Euro NCAP sets out automated technologies timeline

12.00 | 12 September 2017 | | 1 comment

Euro NCAP has launched Road Map 2025, setting out a timeline for the introduction of new automated driving technologies.

Published today (12 Sept) as part of Euro NCAP’s 20th anniversary celebrations, the report outlines – for the first time – the ‘priorities for the mobility and technological revolution the auto industry is just beginning to experience’.

Road Map 2025’s objective is to offer clarity and confidence to motoring consumers, highlighting the benefits of new automated driving technologies, while also helping to ensure their safety potential is fully realised.  

In the report, Euro NCAP says it will challenge vehicle manufacturers to offer the best possible technology as standard, protecting not only car occupants of all ages but also the safety of other more vulnerable road users.

The Road Map outlines a timeline for the introduction of new ‘primary safety’ technologies, including: driver monitoring (2020), automatic emergency steering (2020, 2022), autonomous emergency braking (2020, 2022), Vehicle to Vehicle Data Exchange and Vehicle to Infrastructure (2024)

‘Secondary’ safety features, such as whiplash/rear-end crash protection (2020) and pedestrian and cyclist safety (2022) are also included.

Pierre Castaing, Euro NCAP president, said: “Safety has come a long way since we started testing cars 20 years ago and consumers now see it as a key aspect of their purchasing decision.  

“Many predict that the car and our personal mobility will change more in the next 10 years than it has in the last 100.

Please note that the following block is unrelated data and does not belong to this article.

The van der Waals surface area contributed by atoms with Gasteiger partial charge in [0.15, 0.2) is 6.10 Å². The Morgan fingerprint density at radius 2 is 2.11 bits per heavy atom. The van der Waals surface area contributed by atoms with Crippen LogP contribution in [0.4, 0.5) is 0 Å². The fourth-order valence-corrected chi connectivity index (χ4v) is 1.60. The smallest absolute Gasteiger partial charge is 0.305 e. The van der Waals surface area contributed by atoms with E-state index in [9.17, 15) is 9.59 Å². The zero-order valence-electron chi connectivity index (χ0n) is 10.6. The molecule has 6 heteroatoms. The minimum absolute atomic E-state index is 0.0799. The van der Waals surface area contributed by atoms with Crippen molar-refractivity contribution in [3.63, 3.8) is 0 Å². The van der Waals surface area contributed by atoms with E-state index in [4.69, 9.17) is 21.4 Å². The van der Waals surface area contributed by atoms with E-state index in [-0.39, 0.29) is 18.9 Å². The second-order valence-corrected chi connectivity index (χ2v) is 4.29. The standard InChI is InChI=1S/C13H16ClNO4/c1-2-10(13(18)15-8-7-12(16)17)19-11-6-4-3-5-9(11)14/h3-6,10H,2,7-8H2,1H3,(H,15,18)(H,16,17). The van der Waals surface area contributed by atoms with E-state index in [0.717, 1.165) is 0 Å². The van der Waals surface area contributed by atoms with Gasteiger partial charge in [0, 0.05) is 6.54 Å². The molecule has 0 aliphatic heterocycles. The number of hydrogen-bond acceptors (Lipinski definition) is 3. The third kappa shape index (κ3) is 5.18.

“Going forward one of Euro NCAP’s vital roles will be to offer clear, impartial guidance on these emerging and increasingly automated technologies, while also raising awareness of their significant life saving benefits.”

Michiel van Ratingen, Euro NCAP secretary general, said: “The potential safety benefits of automated driving are huge. If we can eliminate human error, we should see road casualty numbers tumbling and many lives being saved.  

“But there is a lot of misunderstanding, over-expectation and perhaps some suspicion, of a world in which cars can drive themselves. Our role will be to provide clear information to consumers about the degree of automation in a car and how safely that automation has been implemented.”

Category: Vehicles & technology.



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    We have laws that make it a requirement to show energy consumption of fridges and other white goods but NOT to display basic safety rating information for vehicles. So well done to NCAP for pushing this message, but now over to government to make sure the public are informed when making expensive purchases that also affect the safety of their family.

    peter, liverpool
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